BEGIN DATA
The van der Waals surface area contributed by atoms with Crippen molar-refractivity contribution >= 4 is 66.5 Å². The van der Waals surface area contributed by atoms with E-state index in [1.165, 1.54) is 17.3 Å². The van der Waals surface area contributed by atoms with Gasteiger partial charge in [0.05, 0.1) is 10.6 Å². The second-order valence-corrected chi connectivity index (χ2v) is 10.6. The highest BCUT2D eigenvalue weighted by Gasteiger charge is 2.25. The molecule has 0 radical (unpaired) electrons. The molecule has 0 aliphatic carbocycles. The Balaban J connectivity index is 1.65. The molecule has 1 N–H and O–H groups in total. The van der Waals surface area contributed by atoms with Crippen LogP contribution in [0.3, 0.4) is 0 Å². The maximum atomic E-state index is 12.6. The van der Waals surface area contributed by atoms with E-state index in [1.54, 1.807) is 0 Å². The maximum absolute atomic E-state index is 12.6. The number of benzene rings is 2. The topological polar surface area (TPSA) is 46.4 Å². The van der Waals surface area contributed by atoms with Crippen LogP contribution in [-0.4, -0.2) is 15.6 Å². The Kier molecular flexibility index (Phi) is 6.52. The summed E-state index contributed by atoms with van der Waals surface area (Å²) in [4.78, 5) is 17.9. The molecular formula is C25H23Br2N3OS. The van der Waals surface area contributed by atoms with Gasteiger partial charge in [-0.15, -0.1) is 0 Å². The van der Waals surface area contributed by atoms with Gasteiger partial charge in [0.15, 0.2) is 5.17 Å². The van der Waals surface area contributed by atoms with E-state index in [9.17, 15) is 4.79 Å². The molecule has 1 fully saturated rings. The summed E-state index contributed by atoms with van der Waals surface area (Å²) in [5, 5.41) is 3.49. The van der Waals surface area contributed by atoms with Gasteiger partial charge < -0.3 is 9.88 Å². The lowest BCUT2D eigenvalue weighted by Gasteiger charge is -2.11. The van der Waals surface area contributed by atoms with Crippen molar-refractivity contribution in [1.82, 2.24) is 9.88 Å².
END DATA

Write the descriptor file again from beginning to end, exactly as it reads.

The van der Waals surface area contributed by atoms with Crippen molar-refractivity contribution >= 4 is 66.5 Å². The van der Waals surface area contributed by atoms with E-state index in [1.165, 1.54) is 17.3 Å². The van der Waals surface area contributed by atoms with Gasteiger partial charge in [0.05, 0.1) is 10.6 Å². The second-order valence-corrected chi connectivity index (χ2v) is 10.6. The highest BCUT2D eigenvalue weighted by Gasteiger charge is 2.25. The molecule has 0 radical (unpaired) electrons. The molecule has 0 aliphatic carbocycles. The Balaban J connectivity index is 1.65. The molecule has 1 N–H and O–H groups in total. The van der Waals surface area contributed by atoms with Crippen LogP contribution in [0.3, 0.4) is 0 Å². The maximum atomic E-state index is 12.6. The van der Waals surface area contributed by atoms with E-state index in [1.54, 1.807) is 0 Å². The maximum absolute atomic E-state index is 12.6. The number of benzene rings is 2. The topological polar surface area (TPSA) is 46.4 Å². The van der Waals surface area contributed by atoms with Crippen LogP contribution in [-0.4, -0.2) is 15.6 Å². The Kier molecular flexibility index (Phi) is 6.52. The summed E-state index contributed by atoms with van der Waals surface area (Å²) in [4.78, 5) is 17.9. The molecular formula is C25H23Br2N3OS. The van der Waals surface area contributed by atoms with Gasteiger partial charge in [-0.15, -0.1) is 0 Å². The van der Waals surface area contributed by atoms with Gasteiger partial charge in [0.15, 0.2) is 5.17 Å². The van der Waals surface area contributed by atoms with E-state index in [9.17, 15) is 4.79 Å². The molecule has 1 fully saturated rings. The summed E-state index contributed by atoms with van der Waals surface area (Å²) in [5, 5.41) is 3.49. The van der Waals surface area contributed by atoms with Gasteiger partial charge < -0.3 is 9.88 Å². The lowest BCUT2D eigenvalue weighted by Gasteiger charge is -2.11. The van der Waals surface area contributed by atoms with Crippen molar-refractivity contribution in [1.82, 2.24) is 9.88 Å².